Georgia State Parks has an online Leaf Watch Travel Planner with top parks for views
Atlanta, Georgia (PRWEB) October 17, 2014
Now that fall color is beginning to show up on the trees, it’s time to plan a leaf-peeping road trip. According to the Georgia Department of Natural Resources, peak color in Georgia is usually toward the end of October or early November. The key for a vibrant autumn is warm sunny days coupled with cool – not freezing – nights.
To help leaf peepers find the best scenery, Georgia’s State Parks offer an online “Leaf Watch” travel planner, found at http://www.GeorgiaStateParks.org/leafwatch. Regular updates keep travelers posted on how fall color is progressing across Georgia’s Blue Ridge. The website is filled with top trails and overlooks, mountain cabins and campsites, fall events, and safe hiking tips. Shutterbugs are encouraged to post their favorite shots to the Georgia State Parks Facebook page and Instagram.
Georgia’s State Parks offer a variety of accommodations where leaf peepers can stay right in the heart of autumn scenery. Park guests can choose from fully equipped cabins, modern campsites and even yurts – a “glamping” trend that is like a tent-cabin. Georgia State Parks’ most sought-after accommodations are often reserved 13 months in advance, and many campgrounds fill up on weekends. Guests are encouraged to make plans as early as possible or visit during weekdays. Reservations can be made by calling 1-800-864-7275 or at http://GeorgiaStateParks.org/reservations. For quieter getaways, visitors may want to explore parks further south, which can offer pretty autumn color as well.
Top Georgia State Parks for Fall Color:
AMICALOLA FALLS STATE PARK – Dawsonville
Just an hour north of Atlanta you’ll find the Southeast’s tallest cascading waterfall. The falls can be enjoyed from both easy and difficult trails. A short, flat path leads to a boardwalk offering the most spectacular views. There’s also an easy-to-reach overlook at the top. For a tougher challenge, start at the bottom of the falls and hike up the steep staircase.
BLACK ROCK MOUNTAIN STATE PARK – Clayton
At an altitude of 3,640 feet, Black Rock Mountain is Georgia’s highest state park. Roadside overlooks and the summit Visitor Center offer sweeping views. The 2.2-mile Tennessee Rock Trail is a good choice for a short, moderate hike. For an all-day challenge, take the 7.2-mile James E. Edmonds Backcountry Trail. If driving Hwy. 441 north to the park, stop by Tallulah Gorge State Park and quirky Goats on the Roof.
CLOUDLAND CANYON STATE PARK – Near Chattanooga
One of Georgia’s most beautiful parks offers easy-to-reach rim overlooks and challenging hiking trails. A favorite hike goes down a long, steep staircase to the bottom of the canyon and two waterfalls. The 5-mile West Rim Loop is moderately difficult and offers great views of the canyon. “Glamping” yurts are located off this trail.
DON CARTER STATE PARK – Lake Lanier
Georgia’s newest state park opened in 2013 on Lake Lanier, protecting a beautiful hardwood forest and miles of shoreline. A short, paved (and quite hilly) trail is open to bikes and foot traffic. Another trail is open to hikers only.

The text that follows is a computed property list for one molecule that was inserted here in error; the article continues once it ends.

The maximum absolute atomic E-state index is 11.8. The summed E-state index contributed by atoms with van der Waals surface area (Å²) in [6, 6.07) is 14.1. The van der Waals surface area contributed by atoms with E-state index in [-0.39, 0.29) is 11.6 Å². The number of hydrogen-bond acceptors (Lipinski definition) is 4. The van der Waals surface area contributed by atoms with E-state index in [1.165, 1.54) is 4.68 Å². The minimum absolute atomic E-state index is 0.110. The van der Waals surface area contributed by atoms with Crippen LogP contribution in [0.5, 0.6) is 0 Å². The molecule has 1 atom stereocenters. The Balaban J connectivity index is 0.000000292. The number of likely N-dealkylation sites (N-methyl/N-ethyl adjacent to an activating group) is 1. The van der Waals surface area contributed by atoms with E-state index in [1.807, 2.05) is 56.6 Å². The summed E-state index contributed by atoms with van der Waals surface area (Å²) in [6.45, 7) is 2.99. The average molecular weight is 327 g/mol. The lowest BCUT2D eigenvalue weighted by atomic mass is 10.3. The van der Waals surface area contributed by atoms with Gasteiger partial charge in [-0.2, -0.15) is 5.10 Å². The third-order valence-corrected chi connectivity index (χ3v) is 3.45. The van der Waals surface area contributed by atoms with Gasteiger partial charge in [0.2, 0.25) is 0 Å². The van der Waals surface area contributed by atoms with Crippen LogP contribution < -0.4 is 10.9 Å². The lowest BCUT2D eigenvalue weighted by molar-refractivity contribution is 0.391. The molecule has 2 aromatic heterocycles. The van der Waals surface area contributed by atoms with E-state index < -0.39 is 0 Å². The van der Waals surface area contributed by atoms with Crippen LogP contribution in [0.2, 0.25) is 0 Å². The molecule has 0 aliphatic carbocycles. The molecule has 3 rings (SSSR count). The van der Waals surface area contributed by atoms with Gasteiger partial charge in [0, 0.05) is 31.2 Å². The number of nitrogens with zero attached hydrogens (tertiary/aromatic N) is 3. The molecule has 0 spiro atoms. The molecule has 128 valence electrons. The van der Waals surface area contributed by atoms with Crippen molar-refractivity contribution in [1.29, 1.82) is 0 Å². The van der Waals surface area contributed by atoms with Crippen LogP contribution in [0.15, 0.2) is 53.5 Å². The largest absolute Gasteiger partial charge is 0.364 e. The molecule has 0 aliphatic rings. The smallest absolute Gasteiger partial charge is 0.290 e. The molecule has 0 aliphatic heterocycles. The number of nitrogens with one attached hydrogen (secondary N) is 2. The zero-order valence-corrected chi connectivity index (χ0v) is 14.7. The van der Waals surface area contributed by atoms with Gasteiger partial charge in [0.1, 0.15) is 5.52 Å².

F. D. ROOSEVELT STATE PARK – Pine Mountain
Yes, there are hardwood forests and rolling mountains south of Atlanta. The 6.7-mile Wolf Den Loop is a favorite section of the longer Pine Mountain Trail. Drive to Dowdell’s Knob to see a life-size bronze sculpture of President F.D. Roosevelt and great views of the forested valley. Ga. Hwy. 190 is a pretty driving route.
FORT MOUNTAIN STATE PARK – Chatsworth
This park is best known for a mysterious rock wall along the mountain top, plus a variety of trails. For the easiest walk, take the 1.2-mile loop around the park’s pretty, green lake. For a challenging, all-day hike, choose the 8-mile Gahuti Trail. Mountain bikers have more than 14 miles to explore. Hwy. 52 has beautiful mountain scenery and overlooks.
HARD LABOR CREEK STATE PARK – Rutledge
Enjoy autumn color via a kayak tour of the lake; sign up for a ranger-led paddle or rent a canoe to explore on your own. Equestrian-friendly, the park offers horse camps, stables and trails. Mountain bikers can explore 10 miles of trails. This park is easily reached from I-20 exit 105.
MOCCASIN CREEK STATE PARK – Lake Burton
Georgia’s smallest state park sits on the shore of a gorgeous deep-green lake. Choose from the 2-mile Hemlock Falls Trail or 1-mile Non-Game Trail with a wildlife observation tower. Hwy. 197 is a particularly pretty road, passing Mark of the Potter and other popular attractions.
RED TOP MOUNTAIN STATE PARK – Lake Allatoona
Just 40 minutes north of Atlanta you’ll find a variety of trails with nice fall color. The easy, flat 4-mile Iron Hill Loop is open to bikes and foot traffic, offering great views of the lake and forest. Another good choice for lake views is the 5.5-mile Homestead Trail. Families with young children will like the paved walking path behind the park office. Be sure to explore the log cabin and blacksmith shed.
TALLULAH GORGE STATE PARK – Near Clayton
Tallulah is one of the most spectacular canyons in the Southeast. Hike along the rim to several overlooks with waterfall views. During November, expert kayakers enjoy the bi-annual “whitewater releases.” The park’s film includes heart-racing footage of kayakers and news clips from Wallenda’s famous tightrope walk across the gorge.
VOGEL STATE PARK – Blairsville
The 4-mile Bear Hair Gap Trail makes a nice day trip for experienced hikers, offering great mountain color and a birds-eye view of the park’s lake. For an easier walk, follow the Lake Loop to a small waterfall. The twisting roads around Vogel, particularly Wolf Pen Gap Road, offer some of north Georgia’s prettiest fall scenery.
To find these and other state parks, go to http://gastateparks.org and click on the Locations tab.